If you don't guide your children, they will not know what to do with their time. I would rather Emma play chess than watch television for hours during her free time.

I think watching television is a waste of time. I would not allow her to go to the playground to indulge in normal play as it is not safe.

I do not believe in harsh words or caning.

I don't feel that I am depriving her of a normal childhood. Play is doing something you enjoy.

I feel she enjoys this. Otherwise, she would not have been able to survive this long.

I don't think I'm a tiger mum but I believe there should be discipline.

Faridah Hamzah, housewife:

I have been labelled a very fierce mother by my family members and friends but I won't change my ways in bringing up my two daughters. I have to be strict to bring out the best in them. It is to ensure that they have a better future.

I cannot start to structure them when they are older, can I?

My 14-year-old daughter, Fatin Zakirah, is a national gymnast and she is training for the Commonwealth Games. Her school teacher introduced her to gymrama when she was 7.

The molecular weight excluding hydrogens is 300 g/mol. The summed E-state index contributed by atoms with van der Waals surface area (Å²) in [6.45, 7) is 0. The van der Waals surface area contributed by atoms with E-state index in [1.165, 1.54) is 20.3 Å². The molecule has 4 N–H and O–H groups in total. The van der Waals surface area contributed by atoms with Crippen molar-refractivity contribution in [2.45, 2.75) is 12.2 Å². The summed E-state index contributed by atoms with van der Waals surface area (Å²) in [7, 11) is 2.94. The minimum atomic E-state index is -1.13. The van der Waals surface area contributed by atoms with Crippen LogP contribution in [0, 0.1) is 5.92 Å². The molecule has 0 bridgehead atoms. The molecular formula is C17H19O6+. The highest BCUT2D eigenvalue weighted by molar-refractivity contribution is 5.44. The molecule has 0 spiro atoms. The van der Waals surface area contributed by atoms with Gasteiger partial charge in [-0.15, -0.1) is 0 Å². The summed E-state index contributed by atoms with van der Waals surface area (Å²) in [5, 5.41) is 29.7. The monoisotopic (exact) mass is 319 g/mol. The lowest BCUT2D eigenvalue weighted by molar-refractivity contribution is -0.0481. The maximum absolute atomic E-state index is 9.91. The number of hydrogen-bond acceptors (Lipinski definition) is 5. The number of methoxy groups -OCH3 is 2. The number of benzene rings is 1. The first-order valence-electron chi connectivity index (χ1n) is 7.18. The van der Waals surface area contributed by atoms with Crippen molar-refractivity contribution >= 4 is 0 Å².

Since she liked it, I decided to push her to excel in the sports. Her 10-year-old sister is interested in singing, so I enrolled her for choir training.

My girls are talented and I want to show them the right path to improve their lives and be successful. I believe you can only achieve results if there is discipline and order at all times.

Their daily routine starts at 6am on weekdays and on weekends, it begins at 7am. Their days are occupied with school, religious classes and training sessions.

Their daily schedule primarily involves studying and training. Yes, there is television time but it's very limited. There is also not much time for computer games or hanging out with friends.